Since I returned to university I am training and managing operations on a more limited schedule due to my full-time schooling. I have one more year of undergraduate studies to pay for before I begin making payments for graduate studies. Managing these expenses while working fewer hours and trying to financially support a business expansion can be stressful. Receiving the Toptal scholarship would relieve a large portion of the financial burden, allowing TrainMeFit to put everything we can (both physically and financially) into our expansion to a preventative health care centre. 


When I was 22 and completing my diploma in fitness and health, I met a female chiropractor in my community. She was treating me for a back injury, and her ability to educate me on anatomy, physiology and reasons for her rehabilitation prescriptions was inspiring. I asked if I could complete my internship with her and I have been working at her clinic in one way or another for the past eight years. She has taught me how to use kindness, empathy and integrity to build a business. She has taught me that when people are educated they are more likely to adhere to a plan. She has guided me through business decisions, the choice to return to school, and has always stressed the importance of continued growth and learning. She now has two babies and is turning her love of children into a new career path by completing her Masters of Pediatrics, which is another testament to how women can add value and strength to their communities. 


Dr. Melanie Abbott-Cambridge taught me the value of a mentor. As I enter into new areas - research, graduate studies, and a business expansion - I know how valuable a mentor's input will be to my success. Specifically, I would like a mentor to help with any of the following: 


- website development

- app development

- re-branding

- marketing 

- connections to health professionals in policy and/or preventative health      care work 


Impact on Regional and (Eventually) National Health 


When I create and implement a preventative health care model that increases the number of physically active individuals in the general population, I will be able to improve the health of my immediate community. When I am able to take my education, research, and proven body of work to the government I will implement national, effective programs and tools that will increase the physical activity of Canadians. 


It has been estimated that if 10 per cent of Canadians moved from physically inactive to active, there would be a reduction of $2.6 billion dollars in health care costs related to hypertension, diabetes, heart disease, and cancer over 25 years. If Canadians were more physically active and living longer, healthier lives it is reported that gross domestic product would increase by $7.5 billion by 2040, cumulatively. ​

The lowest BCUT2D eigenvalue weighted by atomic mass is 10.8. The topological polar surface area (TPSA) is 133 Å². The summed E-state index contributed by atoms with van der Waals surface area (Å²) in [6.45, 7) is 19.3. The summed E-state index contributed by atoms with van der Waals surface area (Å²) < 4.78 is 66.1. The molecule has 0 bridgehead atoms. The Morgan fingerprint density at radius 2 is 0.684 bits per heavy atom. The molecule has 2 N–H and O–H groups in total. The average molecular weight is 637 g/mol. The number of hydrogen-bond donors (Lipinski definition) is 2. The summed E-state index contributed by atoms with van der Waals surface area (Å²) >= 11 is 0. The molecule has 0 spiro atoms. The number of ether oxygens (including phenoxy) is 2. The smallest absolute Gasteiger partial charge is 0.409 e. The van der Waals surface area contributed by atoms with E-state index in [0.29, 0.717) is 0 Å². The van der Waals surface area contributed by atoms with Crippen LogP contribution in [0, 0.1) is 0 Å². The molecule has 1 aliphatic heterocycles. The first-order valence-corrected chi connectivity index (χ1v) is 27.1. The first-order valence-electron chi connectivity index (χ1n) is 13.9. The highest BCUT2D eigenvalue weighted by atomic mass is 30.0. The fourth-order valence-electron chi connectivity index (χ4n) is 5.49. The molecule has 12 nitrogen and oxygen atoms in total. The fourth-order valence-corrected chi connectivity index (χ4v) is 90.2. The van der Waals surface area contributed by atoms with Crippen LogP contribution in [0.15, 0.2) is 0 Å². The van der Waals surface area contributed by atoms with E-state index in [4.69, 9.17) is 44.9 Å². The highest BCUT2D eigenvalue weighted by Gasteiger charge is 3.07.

It has also been estimated that being physically active (i.e. achieving 150 minutes of physical activity per week) can reduce a person's risk of developing type II diabetes by 43 per cent, hypertension by 26 per cent, and osteoporosis by 36 per cent. Statistics Canada estimated that a person can extend life expectancy by 3.8 years by avoiding a sedentary lifestyle. 


The implications of physical inactivity are far-reaching. Our healthcare system is struggling to support the number of Canadians with chronic disease. Physical inactivity negatively impacts our economy by decreasing days worked, increasing missed days, increasing the number of workers on disability, and decreasing our overall gross domestic product. Physical inactivity hurts our families. 


I am sensitive and - at times painfully - empathetic. I am heartbroken by the stories our community members share, from children struggling in school, to parents suddenly dying of heart attacks, to families crippled by a primary earner unable to work due to preventable injuries or illnesses.


But I am also a doer; a practical person who knows that if a problem exists a solution must be possible. I am driven by the needs of my community and the excitement of knowing that I am capable of creating the education, resources and policies that we desperately need. The Toptal scholarship will ensure I receive the financial and technical support I need to lift my community, first regionally, then nationally. 

Lindsay M Branton